Traditional Publishing

If this were a David vs. Goliath sort of post then the traditional publishing industry would be Goliath, accompanied by a vicious dog. The big five traditional publishers of Simon and Schuster, Penguin Random House, Macmillan, Hachette, and HarperCollins maintain a stranglehold on the publishing industry that can’t be overstated. But in reality it’s not much more different from the top few companies in any industry. I’m thinking Wal Mart, Safeway, Kroger, and Costco in grocery or ABC, NBC, CBS, and FOX when it comes to broadcasting major sporting events.

Before going further let me define what it means to go the ‘traditional’ publishing route. The author queries an agent. The agent reads through and decides to represent the manuscript and pitches the story to editors and contacts that he or she may have at a traditional publisher. Eventually the story gets picked up, or it doesn’t.

The traditional publishing industry is loaded with gatekeepers to keep the lesser writers out of the industry, because it all comes down to the publisher making money from selling the books it publishes, right? It’s hard to make money not selling books or by publishing books by just okay writers. It’s a business and their business model has worked largely unchanged for a long time. I read recently that only about 2% of all authors are able to successfully go the traditional publishing route. 2%! If you ever wonder why there are so many self-publishers and self-published authors out there today then take a look at that number right there as partly responsible.

But let’s not forget that traditional publishers take all the risk when it comes to publishing. All of it.

My Take

This is coming from someone who self-published his first book through CreateSpace. It’s simple. Traditional publishing continues to rule the publishing world, and it’s not even close. Sure there are a few authors who have managed to gain critical acclaim and sell thousands upon thousands of books through self-publishing, but the more persistent trend is that the author will sell a few hundred copies of their book and then fall by the wayside. It’s just how it is.

So when you finish that manuscript you’ve been working on and you go through and rewrite and rewrite some more and then come to this particular question, I would suggest sending out a few queries to some agents before self-publishing. But that’s just me.

Print vs. E-Book: Which side are you on?

ImageOne of the wonderful things about technology is that it causes us to ask questions that we had never previously thought of. The print vs. e-book question had never once been asked prior to the 2000s. But it’s a question that every bibliophile has struggled with at some point in recent years. I know I have. Before I discuss which side of the stick I happen to fall on, let’s delve into the battle a little bit first.

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Print

The printing of books hasn’t changed all that much since the advent of the printing press. The process has become easier and cheaper as technology advanced. No matter the price a particular publisher sets for the print edition of a book, the actual cost to print is essentially the same for all publishers. It isn’t as though one publisher has the printing technology of 2005 and another of 1900. Printing is printing and although the price of books is constantly changing, printing is still printing. For instance, I know exactly how much it costs to print my book.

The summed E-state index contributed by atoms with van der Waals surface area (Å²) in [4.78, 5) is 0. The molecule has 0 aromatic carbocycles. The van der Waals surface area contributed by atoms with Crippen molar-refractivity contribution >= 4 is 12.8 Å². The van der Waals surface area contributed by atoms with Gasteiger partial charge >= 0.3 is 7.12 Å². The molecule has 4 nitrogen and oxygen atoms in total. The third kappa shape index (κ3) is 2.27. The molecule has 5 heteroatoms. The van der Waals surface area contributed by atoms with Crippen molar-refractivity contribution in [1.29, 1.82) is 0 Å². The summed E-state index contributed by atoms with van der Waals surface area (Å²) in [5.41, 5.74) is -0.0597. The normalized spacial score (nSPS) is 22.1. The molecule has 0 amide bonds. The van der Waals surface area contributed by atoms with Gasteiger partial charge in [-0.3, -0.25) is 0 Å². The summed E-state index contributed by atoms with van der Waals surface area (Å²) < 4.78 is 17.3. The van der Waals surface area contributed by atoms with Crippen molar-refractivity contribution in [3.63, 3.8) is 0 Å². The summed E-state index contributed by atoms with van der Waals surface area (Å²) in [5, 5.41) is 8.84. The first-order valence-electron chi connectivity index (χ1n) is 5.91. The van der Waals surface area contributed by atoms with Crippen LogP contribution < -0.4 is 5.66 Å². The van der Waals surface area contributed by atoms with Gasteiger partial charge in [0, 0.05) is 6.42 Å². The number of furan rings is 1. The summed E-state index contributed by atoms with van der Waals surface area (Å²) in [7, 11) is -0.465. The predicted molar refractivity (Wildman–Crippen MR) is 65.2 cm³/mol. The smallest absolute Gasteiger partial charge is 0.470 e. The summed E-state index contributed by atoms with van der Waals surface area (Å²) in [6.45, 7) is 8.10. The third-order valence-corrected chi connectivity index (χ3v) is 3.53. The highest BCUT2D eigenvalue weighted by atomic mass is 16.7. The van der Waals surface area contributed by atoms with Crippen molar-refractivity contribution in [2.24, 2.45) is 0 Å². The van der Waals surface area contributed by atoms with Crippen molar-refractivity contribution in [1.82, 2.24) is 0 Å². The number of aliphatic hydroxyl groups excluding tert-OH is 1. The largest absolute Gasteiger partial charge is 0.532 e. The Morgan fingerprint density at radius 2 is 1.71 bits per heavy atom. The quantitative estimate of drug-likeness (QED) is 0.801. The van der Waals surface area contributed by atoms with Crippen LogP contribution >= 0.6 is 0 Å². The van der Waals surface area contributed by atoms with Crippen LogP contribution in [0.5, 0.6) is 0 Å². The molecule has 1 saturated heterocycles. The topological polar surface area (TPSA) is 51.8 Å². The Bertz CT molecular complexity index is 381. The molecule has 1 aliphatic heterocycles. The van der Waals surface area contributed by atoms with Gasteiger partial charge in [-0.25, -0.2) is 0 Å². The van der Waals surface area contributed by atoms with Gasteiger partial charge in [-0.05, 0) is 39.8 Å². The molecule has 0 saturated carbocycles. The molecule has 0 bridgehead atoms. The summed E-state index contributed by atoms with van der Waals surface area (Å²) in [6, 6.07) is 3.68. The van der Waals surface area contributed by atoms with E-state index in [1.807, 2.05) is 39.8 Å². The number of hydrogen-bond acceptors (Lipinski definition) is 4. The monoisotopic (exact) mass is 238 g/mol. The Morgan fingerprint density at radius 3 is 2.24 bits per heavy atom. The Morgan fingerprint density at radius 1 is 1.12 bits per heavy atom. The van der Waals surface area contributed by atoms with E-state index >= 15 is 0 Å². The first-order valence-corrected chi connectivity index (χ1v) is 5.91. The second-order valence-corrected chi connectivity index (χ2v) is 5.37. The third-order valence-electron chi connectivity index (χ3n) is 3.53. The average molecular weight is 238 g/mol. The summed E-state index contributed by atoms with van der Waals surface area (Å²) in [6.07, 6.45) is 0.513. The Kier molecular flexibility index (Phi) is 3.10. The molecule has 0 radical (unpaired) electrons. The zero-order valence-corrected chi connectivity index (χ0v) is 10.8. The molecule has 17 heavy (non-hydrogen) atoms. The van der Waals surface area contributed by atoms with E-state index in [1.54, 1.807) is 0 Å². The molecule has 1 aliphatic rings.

Also, a print book is a physical object. You can hold it and dog ear your pages and highlight and then put it right back on your shelf to read again in the future once you’re finished reading. That means something to many readers.

In just a few short years print books, and thus publishers, have taken a hit from the e-book market. There of course was a time very recently in which all books were printed. Now only about 70% of book sales fall into this category. Think of owning your own business and losing nearly a third of your business before you even have time to react to what’s happening. This is exactly what happened in the last decade to the publishing industry. If you keep up with publishing like I do then you know that for the longest time there were the Big 6 publishers that maintained a stranglehold on the book world. Hachette, Macmillan, Penguin, HarperCollins, Simon and Schuster, and Random House. Well, as you likely already know, in 2013 Penguin and Random House completed a merger that combined two of the world’s largest publishers. This was done out of necessity, for both publishers, due in part to Amazon’s major role in the the book market.

But let’s not get too far ahead of ourselves because I haven’t read anything recently about any more major mergers happening soon.

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E-Book

The little guy who has turned the publishing world on its head. The advantages of e-books are numerous and can’t be denied. A digital version of a book is cheaper than a printed version. There’s no paper or ink or printing or anything but a file to be downloaded. A single e-reader or tablet can hold thousands of books without ever needing to give any away to make more room on the shelf. Reading on a device is often more suitable to the eyes than reading straight from paper. (Just think of reading something on your phone in your room at midnight versus reading off of paper) Lastly, everything you can think to do in a printed book like take notes or highlight or save your page can now be done on just about every e-reader or tablet that allows you to read e-books. Let’s face it, a huge percentage of the American population has access to a device on which e-books can be read. I mean, who doesn’t have a PC, Mac, Kindle, iPad, iPhone, Nook, Kobo, Galaxy Note, or Galaxy S? We all do, which means we all have access to the cheaper version of the exact same books available at your local bookstore or online.

Where do I Fall?

After examining printed books versus e-books the conclusion may be clear to some, if not most people. And it is for me. I’m willing to pay whatever the difference is between the digital and printed formats. Why? Because a printed book is a physical object that I can forever admire on my shelf. I can’t admire a file on a smartphone or tablet. I personally have more than 160 printed books and less than 20 on my Kindle. NOTE: I did not buy my Kindle, it was given to me as a gift.

I’m Team Printed Books, what about you? Tell me in the comments!

By the way, this is on my left forearm. I HAVE to be all for printed books.